“Red Sails in the Sunset” by Midnight Oil (No. 91)

Midnight Oil’s breakthrough in the United States came with “Beds Are Burning,” off Diesel and Dust. That’s a fine album, as are many in Midnight Oil’s catalog, but Red Sails in the Sunset is the album I reach for most often.

Sunset preceded Diesel by three years, and while both albums are excellent representations of the band, Sunset is rawer and a more interesting piece.

The album’s first track, “When the Generals Talk,” is a bit of an oddity due to drummer Rob Hirst taking lead vocals for the track. It is precisely what you want from alt-rock in the early 80s – a strident, angular, thrill-ride of a song.

The only cut that seems out of place, and could be lost with no harm done, is “Bakerman.” This cut is a frumpy, horny-heavy interlude that lasts less than a minute. It’s not so bad as to harm your enjoyment of the album, but it’s unnecessary.

“Who Can Stand in the Way” puts the album back on track. This one has a solid groove under Garrett’s critique of unrelenting progress, interspersed with a harsh synth and percussion sting, before closing out with a bit of acoustic guitar breakdown.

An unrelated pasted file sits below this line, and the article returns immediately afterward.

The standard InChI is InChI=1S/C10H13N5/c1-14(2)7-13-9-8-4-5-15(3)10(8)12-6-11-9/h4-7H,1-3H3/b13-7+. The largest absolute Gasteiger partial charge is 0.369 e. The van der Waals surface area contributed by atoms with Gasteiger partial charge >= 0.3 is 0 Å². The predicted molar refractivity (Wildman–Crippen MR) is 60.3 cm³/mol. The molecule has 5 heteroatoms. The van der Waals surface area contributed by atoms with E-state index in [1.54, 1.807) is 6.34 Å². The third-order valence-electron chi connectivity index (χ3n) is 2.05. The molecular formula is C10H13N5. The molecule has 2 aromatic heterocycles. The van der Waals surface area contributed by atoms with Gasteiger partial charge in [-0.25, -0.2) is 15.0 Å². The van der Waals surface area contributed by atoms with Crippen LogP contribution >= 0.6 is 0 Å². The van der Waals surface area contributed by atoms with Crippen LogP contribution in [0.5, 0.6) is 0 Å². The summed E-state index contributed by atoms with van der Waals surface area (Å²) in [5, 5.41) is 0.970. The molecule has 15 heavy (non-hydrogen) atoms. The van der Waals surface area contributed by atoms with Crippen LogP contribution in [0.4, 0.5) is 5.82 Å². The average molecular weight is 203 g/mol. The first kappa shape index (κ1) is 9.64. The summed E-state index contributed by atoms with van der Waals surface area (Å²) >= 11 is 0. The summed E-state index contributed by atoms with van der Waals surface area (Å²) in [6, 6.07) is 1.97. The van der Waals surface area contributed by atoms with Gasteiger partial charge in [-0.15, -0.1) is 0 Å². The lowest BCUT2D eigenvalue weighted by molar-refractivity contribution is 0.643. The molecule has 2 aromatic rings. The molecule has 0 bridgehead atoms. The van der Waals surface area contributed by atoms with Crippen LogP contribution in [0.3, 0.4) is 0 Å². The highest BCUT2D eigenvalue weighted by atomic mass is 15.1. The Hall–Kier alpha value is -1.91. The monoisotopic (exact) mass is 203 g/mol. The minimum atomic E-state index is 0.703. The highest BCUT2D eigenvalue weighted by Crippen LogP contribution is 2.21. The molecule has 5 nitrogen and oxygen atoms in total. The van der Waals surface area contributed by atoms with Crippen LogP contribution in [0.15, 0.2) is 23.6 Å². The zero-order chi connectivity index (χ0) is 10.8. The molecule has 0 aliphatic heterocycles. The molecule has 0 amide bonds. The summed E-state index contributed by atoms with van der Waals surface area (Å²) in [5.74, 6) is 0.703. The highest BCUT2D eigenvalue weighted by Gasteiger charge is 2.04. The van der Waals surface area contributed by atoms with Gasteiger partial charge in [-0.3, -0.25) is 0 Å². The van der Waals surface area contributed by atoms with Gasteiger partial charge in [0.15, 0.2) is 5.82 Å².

That leads into Hirst’s second track doing lead vocals. “Kosciusko” kicks off with energetic acoustic guitar before going into a full-tilt electric shuffle. In some ways, this reminds me of XTC’s Drums and Wires period, but with Andy Partridge’s “barking seal” voice replaced with Hirst’s more conventional delivery. The guitar and bass, though, would feel right at home in a lost track from the Drums and Wires sessions.

Sunset, like Drums and Wires has a ton of adrenaline to spare throughout the album. It also effortlessly glides between jangly guitar to string-sweetened crescendos within the space of a single song.

This is probably the first album I owned that also has liberal use of a didgeridoo on a track. “Helps Me Helps You” starts off with the trademark drone of a didgeridoo, joined with spare percussion and acoustic guitar accompanying Garrett’s slightly echo-y/processed vocals before the song moves into high gear.

Some of the critics slammed Garrett for being too earnest or serious, but I don’t see it. Impassioned, certainly, but his delivery is just what the material needs.

The album has its quirky moments that fully remind the listener that, yep, “this is an 80s album.” But it’s still fresh and interesting today. If you have Spotify, Google Play Music, or another service, fire it up today and have a little trip back down memory lane.

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